On Desire (and its Absence) in the Kristin Lavransdatter Trilogy
From Lit Century: 100 Years, 100 Books, a Podcast Hosted by Sandra Newman and Catherine Nichols
Welcome to Lit Century: 100 Years, 100 Books. Combining literary analysis with an in-depth look at historical context, hosts Sandra Newman and Catherine Nichols choose one book for each year of the 20th century, and—along with special guests—will take a deep dive into a hundred years of literature.
On this episode, Sandra and Catherine discuss the Kristin Lavransdatter trilogy by Sigrid Undset.
From the episode:
Catherine Nichols: The parents are really good parents. They’re kind of set up as ideal as parents. They’re very loving, they’re connected to their children, they meet their obligations, people respect them. And when they choose somebody for Kristin to marry, they choose somebody that their land will interlock with, and he’ll be the same kind of person who meets obligations, which is also who she has thought of herself as being.
Sandra Newman: And that character, Simon, who she’s supposed to marry and does not marry, he is really like the nice guy of incel myth. You know, he “does everything right.” And we see him both as the nice guy who really deserves better, but also as the kind of creepy nice guy who keeps fondling her breasts when she’s really stiff and uncomfortable and wants him to stop.
Catherine: Totally, yeah. It’s definitely not a worldview where either parent takes their own desires into consideration, or Kristin’s desires. It’s not just that they don’t think women should have desire, it’s that they don’t think anyone should have desire.
Sandra: They don’t think they should have desire. They hate themselves for having desire and manage to suppress their desire. A lot of the romance story is framed from their point of view, in a way. We’re encouraged to disapprove of it and to think it’s going to end badly, which it sort of does, but we’re told that; there’s a lot of foreboding. But what’s really beautiful is at the end, we see the parents bitterly regretting that they never had that. And acknowledging, at least for a moment, that the reason they’re so against it is that they envy their daughter.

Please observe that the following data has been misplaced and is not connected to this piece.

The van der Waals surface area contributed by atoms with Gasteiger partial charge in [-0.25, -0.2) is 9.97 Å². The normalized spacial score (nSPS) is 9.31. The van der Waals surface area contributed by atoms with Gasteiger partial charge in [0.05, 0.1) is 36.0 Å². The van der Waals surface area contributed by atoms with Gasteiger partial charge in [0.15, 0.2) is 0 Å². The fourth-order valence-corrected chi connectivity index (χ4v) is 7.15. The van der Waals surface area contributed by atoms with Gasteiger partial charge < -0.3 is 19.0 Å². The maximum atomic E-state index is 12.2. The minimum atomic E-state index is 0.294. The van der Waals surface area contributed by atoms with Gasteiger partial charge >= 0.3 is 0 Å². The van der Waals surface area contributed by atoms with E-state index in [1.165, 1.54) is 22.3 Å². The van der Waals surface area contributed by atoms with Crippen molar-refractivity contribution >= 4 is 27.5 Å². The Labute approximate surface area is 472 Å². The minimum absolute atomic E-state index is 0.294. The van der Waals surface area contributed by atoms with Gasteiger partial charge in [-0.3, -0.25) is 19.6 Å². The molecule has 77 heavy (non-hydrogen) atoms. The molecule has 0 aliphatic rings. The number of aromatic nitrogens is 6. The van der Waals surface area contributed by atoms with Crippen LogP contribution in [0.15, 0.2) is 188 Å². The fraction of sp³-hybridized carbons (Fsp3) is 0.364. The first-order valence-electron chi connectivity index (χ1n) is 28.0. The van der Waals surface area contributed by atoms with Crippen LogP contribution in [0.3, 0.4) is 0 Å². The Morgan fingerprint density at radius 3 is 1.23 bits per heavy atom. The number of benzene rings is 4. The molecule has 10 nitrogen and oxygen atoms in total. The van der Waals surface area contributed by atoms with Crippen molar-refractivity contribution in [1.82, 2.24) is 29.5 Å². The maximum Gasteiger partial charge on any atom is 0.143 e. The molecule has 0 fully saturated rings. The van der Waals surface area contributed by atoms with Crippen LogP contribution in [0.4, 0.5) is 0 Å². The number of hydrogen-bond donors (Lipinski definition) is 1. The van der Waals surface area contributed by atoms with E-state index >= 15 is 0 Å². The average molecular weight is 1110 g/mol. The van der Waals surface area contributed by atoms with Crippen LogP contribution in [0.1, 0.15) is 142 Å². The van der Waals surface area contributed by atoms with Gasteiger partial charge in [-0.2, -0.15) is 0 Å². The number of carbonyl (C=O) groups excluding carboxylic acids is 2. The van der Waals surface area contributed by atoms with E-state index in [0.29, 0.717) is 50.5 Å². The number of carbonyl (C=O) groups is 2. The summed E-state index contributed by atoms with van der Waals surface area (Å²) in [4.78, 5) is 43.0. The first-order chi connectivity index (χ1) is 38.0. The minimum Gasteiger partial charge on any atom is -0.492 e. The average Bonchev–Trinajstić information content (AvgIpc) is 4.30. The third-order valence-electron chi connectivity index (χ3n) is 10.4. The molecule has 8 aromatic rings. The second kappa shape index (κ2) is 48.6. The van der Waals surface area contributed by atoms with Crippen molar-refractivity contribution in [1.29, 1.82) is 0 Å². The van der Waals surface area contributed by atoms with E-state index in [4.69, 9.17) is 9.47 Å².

Catherine: I thought that was such a remarkable scene.
Sandra: It’s amazing, yeah.
Catherine: The father says, when I came to our bridal chamber to have sex for the first time, you seemed so modest, where our daughter did not seem modest at the equivalent time after her marriage. And the mother says, I wasn’t modest. I had already been having sex with other people, they just didn’t want to marry me, and I was really sad that we didn’t have that kind of connection. That neither of them desired the other. And the dad is just like, what, we’re going to split up now? We have a bunch of kids. We’ve been married a really long time. I guess we just never get to live that way.
Sandra: The tragedy of the father, this is an experience that is never represented in literature—a man who actually has never had satisfying sex, and is only in middle age realizing that that was an experience he might have been capable of.
Sandra Newman is the author of the novels The Only Good Thing Anyone Has Ever Done, shortlisted for the Guardian First Book Award, Cake, and The Country of Ice Cream Star, longlisted for the Baileys Women’s Prize for Fiction and named one of the best books of the year by the Washington Post and NPR. She is the author of the memoir Changeling as well as several other nonfiction books. Her work has appeared in Harper’s and Granta, among other publications. She lives in New York City.
Catherine Nichols is a freelance writer whose work has appeared in Jezebel and The Seattle Review, among others. She lives in Boston.